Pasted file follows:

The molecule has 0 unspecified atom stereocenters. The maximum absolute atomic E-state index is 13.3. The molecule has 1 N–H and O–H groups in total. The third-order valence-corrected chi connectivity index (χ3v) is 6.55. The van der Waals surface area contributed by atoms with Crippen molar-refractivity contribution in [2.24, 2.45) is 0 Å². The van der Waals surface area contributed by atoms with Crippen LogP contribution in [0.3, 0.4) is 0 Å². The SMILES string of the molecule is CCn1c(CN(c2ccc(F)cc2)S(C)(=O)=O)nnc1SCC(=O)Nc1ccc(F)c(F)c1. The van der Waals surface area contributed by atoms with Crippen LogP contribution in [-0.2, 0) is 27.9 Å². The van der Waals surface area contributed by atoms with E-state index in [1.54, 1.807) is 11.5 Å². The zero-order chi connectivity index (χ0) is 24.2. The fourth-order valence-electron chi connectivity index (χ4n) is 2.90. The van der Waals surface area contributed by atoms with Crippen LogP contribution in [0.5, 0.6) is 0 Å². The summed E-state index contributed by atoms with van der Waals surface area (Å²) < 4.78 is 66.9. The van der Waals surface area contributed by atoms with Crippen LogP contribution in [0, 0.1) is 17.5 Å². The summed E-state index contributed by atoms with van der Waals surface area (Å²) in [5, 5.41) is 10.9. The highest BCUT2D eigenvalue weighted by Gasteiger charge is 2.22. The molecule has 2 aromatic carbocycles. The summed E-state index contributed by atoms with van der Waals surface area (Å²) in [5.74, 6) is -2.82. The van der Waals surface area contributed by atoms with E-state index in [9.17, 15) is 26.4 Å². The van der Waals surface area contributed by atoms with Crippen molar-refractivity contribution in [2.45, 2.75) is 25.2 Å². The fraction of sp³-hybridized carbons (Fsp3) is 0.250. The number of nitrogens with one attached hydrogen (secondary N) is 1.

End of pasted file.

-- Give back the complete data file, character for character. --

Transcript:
The molecule has 0 unspecified atom stereocenters. The maximum absolute atomic E-state index is 13.3. The molecule has 1 N–H and O–H groups in total. The third-order valence-corrected chi connectivity index (χ3v) is 6.55. The van der Waals surface area contributed by atoms with Crippen molar-refractivity contribution in [2.24, 2.45) is 0 Å². The van der Waals surface area contributed by atoms with Crippen LogP contribution in [0.3, 0.4) is 0 Å². The SMILES string of the molecule is CCn1c(CN(c2ccc(F)cc2)S(C)(=O)=O)nnc1SCC(=O)Nc1ccc(F)c(F)c1. The van der Waals surface area contributed by atoms with Crippen LogP contribution in [-0.2, 0) is 27.9 Å². The van der Waals surface area contributed by atoms with E-state index in [1.54, 1.807) is 11.5 Å². The zero-order chi connectivity index (χ0) is 24.2. The fourth-order valence-electron chi connectivity index (χ4n) is 2.90. The van der Waals surface area contributed by atoms with Crippen LogP contribution in [0.5, 0.6) is 0 Å². The summed E-state index contributed by atoms with van der Waals surface area (Å²) < 4.78 is 66.9. The van der Waals surface area contributed by atoms with Crippen LogP contribution in [0, 0.1) is 17.5 Å². The summed E-state index contributed by atoms with van der Waals surface area (Å²) in [5, 5.41) is 10.9. The highest BCUT2D eigenvalue weighted by Gasteiger charge is 2.22. The molecule has 2 aromatic carbocycles. The summed E-state index contributed by atoms with van der Waals surface area (Å²) in [5.74, 6) is -2.82. The van der Waals surface area contributed by atoms with E-state index in [9.17, 15) is 26.4 Å². The van der Waals surface area contributed by atoms with Crippen molar-refractivity contribution in [2.45, 2.75) is 25.2 Å². The fraction of sp³-hybridized carbons (Fsp3) is 0.250. The number of nitrogens with one attached hydrogen (secondary N) is 1.